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Google No Longer Providing OR Shotgun SEO

The Problem

You will start to notice a growing trend known as (Not Provided) in your Google Analytics; this is a very big change indeed. For the past few months Google has, by default, been encrypting searches undertaken by users (this was optional before) who are logged into their Google account.

How Does This Affect Me?

Well, in simple terms, keywords which bring traffic to your website are now being "hidden" and not being passed in the referring URL. Therefore, webmasters/owners who used to find out which key phrases worked for them will find such user data no longer being made available to them. This is indeed quite upsetting to many who rely on such information to tweak/customise their digital marketing campaigns.

I Run AdWords Campaigns. Will I Lose That Data Also?

No, this only affects organic traffic not Google AdWords; these key phrases will still be present in your report. According to a Google blog:

"If you choose to click on an ad appearing on our search results page, your browser will continue to send the relevant query over the network to enable advertisers to measure the effectiveness of their campaigns and to improve the ads and offers they present to you."

The phrase "Double Standards" comes to mind.

How Big Of A Problem Is This, Really?

Well it is one that we predict will become quite big indeed. Google previously announced that it should only affect 10% of keyword data. However, we have witnessed some client reports with as much as 40% being affected, which is absolutely ridiculous! A website is built on a certain set of measurements with two of the most common ones being:

Leads/Enquiries Generated

This is measured mainly via the Goal feature. Now, we are unable to cross reference which organic keywords (that fall within the Not Provided criteria) led to a successful lead.

Ecommerce Sales Generated

This is measured mainly via the Ecommerce feature. Again, we are unable to cross reference which organic keywords (that fall within the Not Provided criteria) led to a successful sale.

Look at the example presented below:

The screenshot below shows key phrases that bring in traffic, cross referenced with the ability to assess which key phrases lead to successful lead generations.


Google Analytics Before


Fast forward to the current month and you can immediately see a (Not Provided) in position 5 with a 4% lead generation rate. However, I am unable to work out which key phrases actually contributed towards this.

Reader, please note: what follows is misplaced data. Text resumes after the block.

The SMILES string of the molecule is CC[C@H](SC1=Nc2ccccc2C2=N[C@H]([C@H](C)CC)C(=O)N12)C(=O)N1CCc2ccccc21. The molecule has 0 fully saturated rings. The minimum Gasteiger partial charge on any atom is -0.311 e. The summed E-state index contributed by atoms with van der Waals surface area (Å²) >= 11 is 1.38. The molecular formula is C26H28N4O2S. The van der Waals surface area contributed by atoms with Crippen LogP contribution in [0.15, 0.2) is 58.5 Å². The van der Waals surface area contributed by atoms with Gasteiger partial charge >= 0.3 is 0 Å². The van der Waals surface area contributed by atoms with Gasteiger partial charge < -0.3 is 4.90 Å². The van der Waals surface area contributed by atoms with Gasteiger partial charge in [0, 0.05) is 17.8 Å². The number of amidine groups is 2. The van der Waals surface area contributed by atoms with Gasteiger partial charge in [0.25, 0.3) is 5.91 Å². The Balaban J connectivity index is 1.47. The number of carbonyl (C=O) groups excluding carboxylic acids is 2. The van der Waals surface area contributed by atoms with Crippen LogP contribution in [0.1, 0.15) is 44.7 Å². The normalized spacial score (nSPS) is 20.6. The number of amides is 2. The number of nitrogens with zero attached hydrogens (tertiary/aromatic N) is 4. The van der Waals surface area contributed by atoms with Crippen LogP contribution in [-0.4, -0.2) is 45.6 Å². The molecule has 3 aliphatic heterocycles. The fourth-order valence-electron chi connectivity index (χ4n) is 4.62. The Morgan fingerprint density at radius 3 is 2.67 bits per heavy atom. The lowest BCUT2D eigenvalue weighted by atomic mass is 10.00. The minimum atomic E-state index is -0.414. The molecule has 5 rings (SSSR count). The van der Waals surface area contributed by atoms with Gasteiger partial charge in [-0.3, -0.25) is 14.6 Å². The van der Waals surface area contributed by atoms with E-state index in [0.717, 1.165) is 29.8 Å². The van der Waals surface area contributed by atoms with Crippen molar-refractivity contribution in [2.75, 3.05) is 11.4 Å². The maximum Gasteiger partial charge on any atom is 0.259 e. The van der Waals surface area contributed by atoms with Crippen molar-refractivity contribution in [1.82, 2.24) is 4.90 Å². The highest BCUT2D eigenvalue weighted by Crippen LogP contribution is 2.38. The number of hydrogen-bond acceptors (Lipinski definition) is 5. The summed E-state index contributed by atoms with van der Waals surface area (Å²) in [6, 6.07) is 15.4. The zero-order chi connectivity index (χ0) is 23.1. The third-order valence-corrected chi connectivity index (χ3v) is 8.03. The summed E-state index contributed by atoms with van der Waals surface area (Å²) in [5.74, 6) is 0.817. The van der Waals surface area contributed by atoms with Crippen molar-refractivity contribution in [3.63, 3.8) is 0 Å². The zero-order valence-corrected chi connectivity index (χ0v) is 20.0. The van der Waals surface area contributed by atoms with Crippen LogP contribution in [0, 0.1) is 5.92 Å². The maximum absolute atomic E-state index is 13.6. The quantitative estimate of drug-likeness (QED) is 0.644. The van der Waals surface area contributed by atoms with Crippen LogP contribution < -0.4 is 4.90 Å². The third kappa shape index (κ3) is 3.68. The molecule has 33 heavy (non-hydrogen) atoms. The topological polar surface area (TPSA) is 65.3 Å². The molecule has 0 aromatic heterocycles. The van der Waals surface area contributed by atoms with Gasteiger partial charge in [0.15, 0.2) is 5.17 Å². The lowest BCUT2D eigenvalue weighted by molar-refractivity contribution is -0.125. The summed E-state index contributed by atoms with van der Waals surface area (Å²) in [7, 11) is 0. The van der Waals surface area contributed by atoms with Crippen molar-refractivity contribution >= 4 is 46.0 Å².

Google Analytics After


* Some keyword data hidden for confidentiality purposes.

Other statistics such as key phrases that lead to bounce rates, average time on page etc. are hidden for a portion of your traffic. With this particular statistic rising, you can imagine how much data you may have to start living without.

Why Has Google Done this?

In all honesty, the official version is based on security reasons, although this does not seem to be applicable for PPC. Many people are starting to come up with their own reasons with two of the more popular ones being:

  • The possible introduction of a fee based Analytics in future (a premium version launched last year for $150,000 per annum).
  • To increase demand for Google PPC AdWords

Surely, There's a Way Around This?

Well, many people around the globe are now launching "Google Hacks" of their own, which are essentially bits of code to extend the Google Analytics function beyond the default thus allowing people to look at data in more meaningful ways. However, as this is so recent, no hack (to my knowledge) provides the data as it used to. They are mostly hacks which provide more meaningful data than just (Not Provided) statements. We are also developing our own solution based on what is already out there. Watch this space!

Sniper SEO vs. Shotgun SEO

I guess with all of the tools SEO's had in their arsenal over the past few years, the ability to move from the old days, or trying to see what works and honing it into a sniper approach of knowing exactly which key phrases were worth pursuing, has changed. If this scenario continues to grow, SEO strategy has to change with it. However, the problem of spreading the key phrase net wider and not knowing fully which one is working is a reality (at least for now) that everyone should look at in greater detail.

Qasim Majid About the author
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